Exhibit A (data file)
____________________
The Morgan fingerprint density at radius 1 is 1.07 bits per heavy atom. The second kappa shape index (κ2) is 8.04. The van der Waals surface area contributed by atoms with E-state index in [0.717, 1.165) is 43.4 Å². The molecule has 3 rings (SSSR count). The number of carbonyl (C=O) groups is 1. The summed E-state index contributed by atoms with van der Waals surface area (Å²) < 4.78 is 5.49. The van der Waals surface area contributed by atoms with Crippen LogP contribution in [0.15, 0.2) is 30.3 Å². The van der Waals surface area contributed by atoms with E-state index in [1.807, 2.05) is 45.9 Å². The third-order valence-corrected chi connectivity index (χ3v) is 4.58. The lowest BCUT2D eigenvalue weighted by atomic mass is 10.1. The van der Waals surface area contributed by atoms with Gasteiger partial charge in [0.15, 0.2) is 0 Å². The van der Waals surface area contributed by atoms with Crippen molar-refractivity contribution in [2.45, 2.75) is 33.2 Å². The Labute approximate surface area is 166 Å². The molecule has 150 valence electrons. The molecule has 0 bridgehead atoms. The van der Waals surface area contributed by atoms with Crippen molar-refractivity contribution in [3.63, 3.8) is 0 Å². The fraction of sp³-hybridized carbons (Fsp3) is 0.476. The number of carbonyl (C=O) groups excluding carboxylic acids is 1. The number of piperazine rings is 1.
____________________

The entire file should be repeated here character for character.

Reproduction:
The Morgan fingerprint density at radius 1 is 1.07 bits per heavy atom. The second kappa shape index (κ2) is 8.04. The van der Waals surface area contributed by atoms with E-state index in [0.717, 1.165) is 43.4 Å². The molecule has 3 rings (SSSR count). The number of carbonyl (C=O) groups is 1. The summed E-state index contributed by atoms with van der Waals surface area (Å²) < 4.78 is 5.49. The van der Waals surface area contributed by atoms with Crippen LogP contribution in [0.15, 0.2) is 30.3 Å². The van der Waals surface area contributed by atoms with E-state index in [1.807, 2.05) is 45.9 Å². The third-order valence-corrected chi connectivity index (χ3v) is 4.58. The lowest BCUT2D eigenvalue weighted by atomic mass is 10.1. The van der Waals surface area contributed by atoms with Gasteiger partial charge in [0.15, 0.2) is 0 Å². The van der Waals surface area contributed by atoms with Crippen molar-refractivity contribution in [2.45, 2.75) is 33.2 Å². The Labute approximate surface area is 166 Å². The molecule has 150 valence electrons. The molecule has 0 bridgehead atoms. The van der Waals surface area contributed by atoms with Crippen molar-refractivity contribution in [3.63, 3.8) is 0 Å². The fraction of sp³-hybridized carbons (Fsp3) is 0.476. The number of carbonyl (C=O) groups excluding carboxylic acids is 1. The number of piperazine rings is 1.